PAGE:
Bob Griffin, senior education research fellow from the Alaska Policy Forum, left, and Sen. Tom Begich, D-Anchorage, at a Senate Education Committee meeting on Tuesday. (Peter Segall | Juneau Empire)

Bob Griffin, senior education research fellow from the Alaska Policy Forum, left, and Sen. Tom Begich, D-Anchorage, at a Senate Education Committee meeting on Tuesday. (Peter Segall | Juneau Empire)

Alaska Reads Act gets a closer look

Students could be retained under the bill, but retention only works with strong support, experts say

Lawmakers on the Senate Education Committee got a crash course on the effects of student retention and promoting students to the next grade based on testing at a committee meeting Tuesday.

Despite being much celebrated for its bipartisanship and comprehensive approach, the Alaska Reads Act has a long way to go before it finally becomes law, and many of its finer details are still being hammered out.

One of the critical components of Senate Bill 6, better known as the Alaska Reads Act, are intervention programs that can be implemented if a student is found to be unproficient in reading. One of those provisions is the possibility of holding students back if they’re not able to read at grade level. Students will have multiple pathways to show reading proficiency, according to the text of the bill, so students who may not perform well on standardized tests might still be promoted to the next grade.

But if third grade students are found to not read at grade level by the end of the school year, parents and educators could make the decision to hold the child back a grade. Florida has a similar “test-based promotion policy” for third graders and so the committee heard from several experts on what the effects of that policy was on the state’s educational outcomes.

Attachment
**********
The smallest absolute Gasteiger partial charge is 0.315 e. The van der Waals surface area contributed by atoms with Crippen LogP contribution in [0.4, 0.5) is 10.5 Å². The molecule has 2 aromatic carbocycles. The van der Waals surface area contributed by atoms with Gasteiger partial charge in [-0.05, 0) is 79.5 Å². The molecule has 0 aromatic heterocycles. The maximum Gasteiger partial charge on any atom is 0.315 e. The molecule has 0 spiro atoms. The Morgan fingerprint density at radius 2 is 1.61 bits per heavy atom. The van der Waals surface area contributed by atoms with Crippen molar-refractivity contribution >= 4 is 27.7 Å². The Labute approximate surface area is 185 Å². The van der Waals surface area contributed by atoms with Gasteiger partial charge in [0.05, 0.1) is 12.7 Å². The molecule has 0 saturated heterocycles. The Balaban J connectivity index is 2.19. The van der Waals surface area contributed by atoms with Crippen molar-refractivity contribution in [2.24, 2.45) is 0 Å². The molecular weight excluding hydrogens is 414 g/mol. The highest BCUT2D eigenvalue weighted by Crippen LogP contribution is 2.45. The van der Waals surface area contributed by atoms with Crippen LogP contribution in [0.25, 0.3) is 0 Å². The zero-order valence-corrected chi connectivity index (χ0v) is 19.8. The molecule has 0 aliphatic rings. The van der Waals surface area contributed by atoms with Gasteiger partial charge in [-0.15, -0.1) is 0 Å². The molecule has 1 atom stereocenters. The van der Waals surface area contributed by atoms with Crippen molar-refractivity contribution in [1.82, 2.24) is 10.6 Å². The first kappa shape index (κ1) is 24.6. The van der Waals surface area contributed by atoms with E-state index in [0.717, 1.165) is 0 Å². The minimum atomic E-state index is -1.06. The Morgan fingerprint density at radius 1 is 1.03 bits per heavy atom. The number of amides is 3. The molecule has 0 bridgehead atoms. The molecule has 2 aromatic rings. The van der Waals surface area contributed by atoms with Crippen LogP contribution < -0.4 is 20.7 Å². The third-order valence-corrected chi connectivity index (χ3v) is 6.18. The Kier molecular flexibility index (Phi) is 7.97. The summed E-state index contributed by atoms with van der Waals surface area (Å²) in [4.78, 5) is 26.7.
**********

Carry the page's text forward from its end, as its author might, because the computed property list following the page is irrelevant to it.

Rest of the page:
[Bipartisan reading bill receives broad support]

One of the presenters to the committee was Boston University professor Marcus Winters, an economist who had studied the effects of retention under Florida’s policy. Students retained in third grade showed substantial increases in GPA and decreases in remedial high school courses, Winters said.

But while retention programs might yield benefits down the line, retention programs are only meaningful when there are effective reading intervention programs in place which address student needs, according to Anji Gallanos, director of literacy, school readiness and pre-school for pre-K through third grade for the state of Colorado.

Colorado’s policy focuses on screening kids for reading deficiencies so that interventions can be made before students fall too far behind, Gallanos said. One of the critical components of interventions was teacher training that gives educators the tools they need to effectively help students with reading troubles. Quality screening for reading deficiencies are essential, she said, because there are a number of areas where students may have trouble reading. If educators are not able to identify which areas of reading a student is struggling in, it can make creating an intervention plan for that student difficult, Gallanos said.

At the end of the meeting, Department of Education and Early Development Commissioner Michael Johnson said while retention got a lot of attention during the meeting, the Alaska Reads Act is not a retention bill. Retention is an element of the bill but not its goal.

Helping students learn to read, and providing educators with the tools they need to help students succeed is the goal, Johnson said. Training teachers to be able to identify when students show reading deficiencies is critical component of the bill.

• Contact reporter Peter Segall at 523-2228 or psegall@juneauempire.com.

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